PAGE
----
To work in Spain is necessary submit an application for residence and work permit, either in person or through a legal representative at the "Oficinas de Extranjeros" or, in absence of these, at the Headquarters of Labour and Social Affairs or of the Government Delegations in uni-regional Autonomous Communities.
The initial permit is valid for one year and may be restricted to a particular geographical area and activity. It is conditional to obtain a visa, entering Spain, and register with the Social Security system.
Within one month of being registered in Social Security you must apply, in person, for a Foreigner's Identity Number (NIE). If you are not registered with Social Security in the allotted time you must leave Spain. Failure to do so constitutes a serious offence.
For more information about the application procedure visit exteriores.org.es or visit their offices at: C/ Pechuán, 1 - 28002 Madrid Telf: +91 379 17 00
To apply for a job in Spain, you should present/send both your CV and a brief about personal information and motivation (Cover Letter). Your CV should contain the following information about you:
It is also recommended to accompany a CV with a cover letter in any job application (an updated LinkedIn page link should be also attached).
During the interview you will have to describe and explain your experience through your CV. Avoid raising the question of the salary in the first couple of interviews and wait until the company offer you the job before you evoke the issue.
Job searching can be done on different platforms depending on the type of job you are seeking. Some of the resources to find a working place are:
Search engines allow you to find a great diversity of job positions regarding your experience and professional field. The following are the biggest search engines available in Spain.
Most agencies specialize in a particular field. The main recruiting agencies web sites are:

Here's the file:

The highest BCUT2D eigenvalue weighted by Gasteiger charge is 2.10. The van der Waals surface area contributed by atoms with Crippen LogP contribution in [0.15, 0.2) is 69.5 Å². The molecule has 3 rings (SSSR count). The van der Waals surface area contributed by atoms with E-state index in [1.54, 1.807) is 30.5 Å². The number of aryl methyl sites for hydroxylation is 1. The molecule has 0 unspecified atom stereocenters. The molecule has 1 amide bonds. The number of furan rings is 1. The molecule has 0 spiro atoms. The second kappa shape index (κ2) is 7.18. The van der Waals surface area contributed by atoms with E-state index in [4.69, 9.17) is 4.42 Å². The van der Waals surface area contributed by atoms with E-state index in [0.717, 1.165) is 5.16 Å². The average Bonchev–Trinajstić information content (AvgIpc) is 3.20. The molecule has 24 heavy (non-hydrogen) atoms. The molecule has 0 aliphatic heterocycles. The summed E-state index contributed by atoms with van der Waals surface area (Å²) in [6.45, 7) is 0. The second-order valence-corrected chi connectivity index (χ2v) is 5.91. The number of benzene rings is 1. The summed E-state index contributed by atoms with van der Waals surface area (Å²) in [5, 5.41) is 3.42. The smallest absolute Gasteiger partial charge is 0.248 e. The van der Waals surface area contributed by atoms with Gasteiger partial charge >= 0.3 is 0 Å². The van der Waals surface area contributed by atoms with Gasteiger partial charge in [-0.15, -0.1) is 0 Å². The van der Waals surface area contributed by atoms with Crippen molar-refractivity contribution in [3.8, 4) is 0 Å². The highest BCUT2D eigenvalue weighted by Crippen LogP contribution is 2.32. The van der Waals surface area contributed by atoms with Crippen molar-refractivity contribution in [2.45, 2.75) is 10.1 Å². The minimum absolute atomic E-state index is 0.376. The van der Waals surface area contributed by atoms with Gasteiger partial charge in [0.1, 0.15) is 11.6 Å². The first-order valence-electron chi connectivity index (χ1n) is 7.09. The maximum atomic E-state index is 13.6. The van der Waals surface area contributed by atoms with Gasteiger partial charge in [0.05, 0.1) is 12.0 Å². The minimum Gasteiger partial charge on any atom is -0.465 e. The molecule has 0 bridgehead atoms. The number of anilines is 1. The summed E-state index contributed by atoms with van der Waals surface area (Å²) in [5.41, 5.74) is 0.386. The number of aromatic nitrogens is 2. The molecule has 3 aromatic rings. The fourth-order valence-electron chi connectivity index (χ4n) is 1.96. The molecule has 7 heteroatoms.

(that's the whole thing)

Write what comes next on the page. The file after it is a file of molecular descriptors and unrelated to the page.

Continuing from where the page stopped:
Several papers (mostly) and radio programs have a helpful classified's section announcing job offers from any kind of field. These include:
As part of the EU, job seekers can access the European job mobility portal EURES. This resource provides information about job vacancies from any professional field, as well as information on the living, working conditions, etc.
EURAXESS is an international initiative that supports European and non-European investigators hoping to find research careers in Europe. Available research positions are posted online.
Career fairs are an excellent way to find available jobs and opportunities. There are a large variety of employers that you can meet in one day. Entrance is usually free, but registering online might be asked. Bring your resume and dress to impress, as there may be interviews on the spot.
You can find out about upcoming fairs in your industry on the homepage of the IFEMA - Feria de Madrid
Sometimes getting a job is about knowing the right people. Talk to friends, family and business contacts to see if they have connections in the area you would like to work. Expat events can also be a great way to find out how other expats found their work and see if their company has any openings. Use social media such as Facebook, Twitter, Linkedln or expat forums.
Since Spain is a EU member, the EU and European Economic Area citizens do not need a working visa. Those coming from countries outside the EU will need to obtain both a residence permit and a work permit.
Please refer to "Passport & Visa" section of the guide for full details.